What is gluten?

 

Most people have heard of gluten as the term “gluten-free”. It has become more popular in recent years. You will see this term put on the labels of food packages and even on menus at restaurants. People ask the question of whether to go gluten-free is worth it. Does it impact your health, or is it just another health trend?

Gluten is a general name for the proteins found in wheat. Gluten is also found in other grains such as barley, rye, spelt, kamut or malt. These proteins are gliaden and glutenin. They are responsible for the elasticity of dough and the chewiness of bread. Gluten tends to be in a lot foods at the grocery store which makes it challenging to stay away from. Some of these include bread flour, durum flour, couscous, multi-grain products, farina, etc.

The most well-known problem with gluten is called celiac disease. This is not too common, but can be serious in people in those who have it. It is an celiac disease - Sophia Natural Healthautoimmune condition. Celiac disease is where the immune system attacks the lining of the gut when the person eats gluten. This causes damage to the small intestine. Thus keeping your body from absorbing nutrients which can lead to malnutrition. A true diagnosis of celiac disease requires an intestinal biopsy.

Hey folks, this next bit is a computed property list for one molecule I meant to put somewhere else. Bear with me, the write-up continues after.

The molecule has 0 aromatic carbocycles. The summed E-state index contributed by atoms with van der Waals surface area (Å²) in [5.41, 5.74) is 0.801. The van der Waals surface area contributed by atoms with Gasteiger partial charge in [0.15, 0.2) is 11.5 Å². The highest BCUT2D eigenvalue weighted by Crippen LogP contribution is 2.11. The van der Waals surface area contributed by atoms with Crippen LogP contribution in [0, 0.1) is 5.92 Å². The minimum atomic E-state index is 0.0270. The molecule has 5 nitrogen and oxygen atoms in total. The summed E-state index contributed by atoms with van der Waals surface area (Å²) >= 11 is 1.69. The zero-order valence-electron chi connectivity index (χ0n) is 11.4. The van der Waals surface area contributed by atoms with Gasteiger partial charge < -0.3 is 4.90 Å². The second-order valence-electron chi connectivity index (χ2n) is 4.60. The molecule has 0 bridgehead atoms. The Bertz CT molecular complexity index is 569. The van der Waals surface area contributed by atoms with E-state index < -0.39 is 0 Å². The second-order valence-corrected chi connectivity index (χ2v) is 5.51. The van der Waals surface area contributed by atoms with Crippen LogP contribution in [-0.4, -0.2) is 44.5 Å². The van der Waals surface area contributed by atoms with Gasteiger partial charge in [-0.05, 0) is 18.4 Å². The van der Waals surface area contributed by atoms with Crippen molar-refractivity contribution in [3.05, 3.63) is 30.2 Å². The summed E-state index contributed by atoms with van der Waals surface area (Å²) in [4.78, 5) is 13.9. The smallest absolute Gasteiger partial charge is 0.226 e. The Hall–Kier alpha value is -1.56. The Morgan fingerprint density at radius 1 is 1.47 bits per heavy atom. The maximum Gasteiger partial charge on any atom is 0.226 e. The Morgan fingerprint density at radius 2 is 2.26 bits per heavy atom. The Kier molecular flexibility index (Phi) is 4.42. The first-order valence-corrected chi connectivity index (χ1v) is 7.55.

A wheat allergy is an uncommon problem where the body has an immune reaction to wheat. Leading to either minor symptoms such as a skin reaction or watery eyes as soon as the wheat is ingested. It can also cause more serious reactions in a similar way to someone having a severe allergy to peanuts.

Some people do not have a wheat allergy or celiac disease, but still have a sensitivity to gluten. This is a non-celiac gluten sensitivity. They may experience abdominal cramping, fatigue, joint achiness or even brain fog. These symptoms may not occur right away after consuming gluten as with a wheat allergy. Gluten tends to be difficult to break down during digestion. Leading to low-grade inflammation in the gut, which may cause symptoms in some people.

A gluten-free diet may not be suitable for everyone. But going on a completely gluten-free diet for 3 months may be something to consider. Especially if you have symptoms caused by inflammation. Another option is to have specific blood tests run by a healthcare practitioner. Who can help you investigate any gluten sensitivities before going on a diet.

Dr. Craig Pannone, ND Naturopathic Physician Dr. Craig Pannone graduated from Juniata College in Huntingdon, PA in 2008 with a Bachelor of Science in life sciences and a minor in business management. Knowing from early on that he wanted to pursue a career in naturopathic medicine, he was then accepted into the Canadian College of Naturopathic Medicine in Toronto, ON, the largest accredited naturopathic institution in North America. He graduated from CCNM with a Doctorate of Naturopathic Medicine in 2012.

 

The New Yorker “Against the Grain Should you go gluten-free?”

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